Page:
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Name: People v. Shaw
Case #: A148997
Court: CA Court of Appeal
District 1 DCA
Division: 1
Opinion Date: 12/07/2017
Summary

Conviction for possessing burglary tools was reversed because the statute’s language limits tools to include only items intended to gain access into property and not items used during the course of the burglary. A jury found Shaw guilty of possessing burglary tools (Pen. Code, § 466) based on evidence that he used a foil-lined bag to shoplift clothing from a department store. At trial, a detective testified that the bag was used to evade the security device at the customer exit doors by preventing sensors on the merchandise from setting off the alarm. On appeal, Shaw argued there was insufficient evidence to support his conviction for possession of burglary tools because the foil-lined bag falls outside the definition of burglary tools under section 466. Held: Section 466 conviction reversed. In order to sustain a conviction for possessing burglary tools, the prosecution must prove that a defendant possessed at least one of the devices listed in section 466 “with the intent to use the tools for the felonious purposes of breaking and entering.” (People v. Southard (2007) 152 Cal.App.4th 1079, 1085.) Since the statute does not specifically list a foil-lined bag as a burglary tool, the question was whether such a bag can be considered a burglary tool if it is not used as an item to gain access into the victim’s property but rather as an item used to merely facilitate the burglary once entry has been gained. After reviewing relevant case law showing a split of authority on this issue, the court agreed with the reasoning in People v. Diaz (2012) 207 Cal.App.4th 396, which held that an “instrument or tool” under section 466 is an item intended for use “to break into or gain access to property,” not just intended for “use during the course of a burglary.” This conclusion was based on two factors: first, that the statutory language’s focus was on the element of entry and second, that a contrary interpretation would result in an absurd expansion of the statute’s scope. [Editor’s Note: A related issue is pending in the California Supreme Court in In re H.W. (2016) 2 Cal.App.5th 937, review granted 11/23/2016 (S237415/C079926) [Did the Court of Appeal err in holding that a pair of pliers, which the defendant used to remove an anti-theft device from a pair of blue jeans in a department store, qualified as a burglary tool within the meaning of Penal Code section 466?].].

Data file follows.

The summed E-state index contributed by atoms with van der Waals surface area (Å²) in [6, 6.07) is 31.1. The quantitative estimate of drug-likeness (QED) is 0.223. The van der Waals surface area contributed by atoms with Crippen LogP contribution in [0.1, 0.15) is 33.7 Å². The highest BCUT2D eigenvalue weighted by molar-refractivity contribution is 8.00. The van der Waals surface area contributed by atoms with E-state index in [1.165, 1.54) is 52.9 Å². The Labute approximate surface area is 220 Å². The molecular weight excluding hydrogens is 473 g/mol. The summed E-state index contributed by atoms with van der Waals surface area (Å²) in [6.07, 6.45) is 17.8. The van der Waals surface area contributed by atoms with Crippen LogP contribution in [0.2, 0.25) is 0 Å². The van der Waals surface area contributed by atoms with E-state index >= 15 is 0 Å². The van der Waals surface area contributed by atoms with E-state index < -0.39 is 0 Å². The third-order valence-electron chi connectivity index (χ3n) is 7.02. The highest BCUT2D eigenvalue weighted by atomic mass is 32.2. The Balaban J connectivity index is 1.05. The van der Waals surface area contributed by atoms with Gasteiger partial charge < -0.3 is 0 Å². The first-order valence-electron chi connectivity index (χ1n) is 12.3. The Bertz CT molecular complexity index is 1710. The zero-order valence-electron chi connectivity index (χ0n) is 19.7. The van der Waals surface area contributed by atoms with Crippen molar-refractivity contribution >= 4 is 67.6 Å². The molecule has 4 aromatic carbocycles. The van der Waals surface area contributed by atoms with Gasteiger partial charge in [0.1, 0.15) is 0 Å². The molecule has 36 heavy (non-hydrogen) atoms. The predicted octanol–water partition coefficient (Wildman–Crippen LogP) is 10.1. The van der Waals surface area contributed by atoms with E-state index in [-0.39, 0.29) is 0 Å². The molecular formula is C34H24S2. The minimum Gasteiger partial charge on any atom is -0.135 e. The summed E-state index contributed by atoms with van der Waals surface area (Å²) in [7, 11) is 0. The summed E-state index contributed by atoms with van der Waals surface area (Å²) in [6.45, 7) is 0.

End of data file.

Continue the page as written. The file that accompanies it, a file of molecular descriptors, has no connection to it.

The full opinion is available on the court’s website here: http://www.courts.ca.gov/opinions/documents/A148997.PDF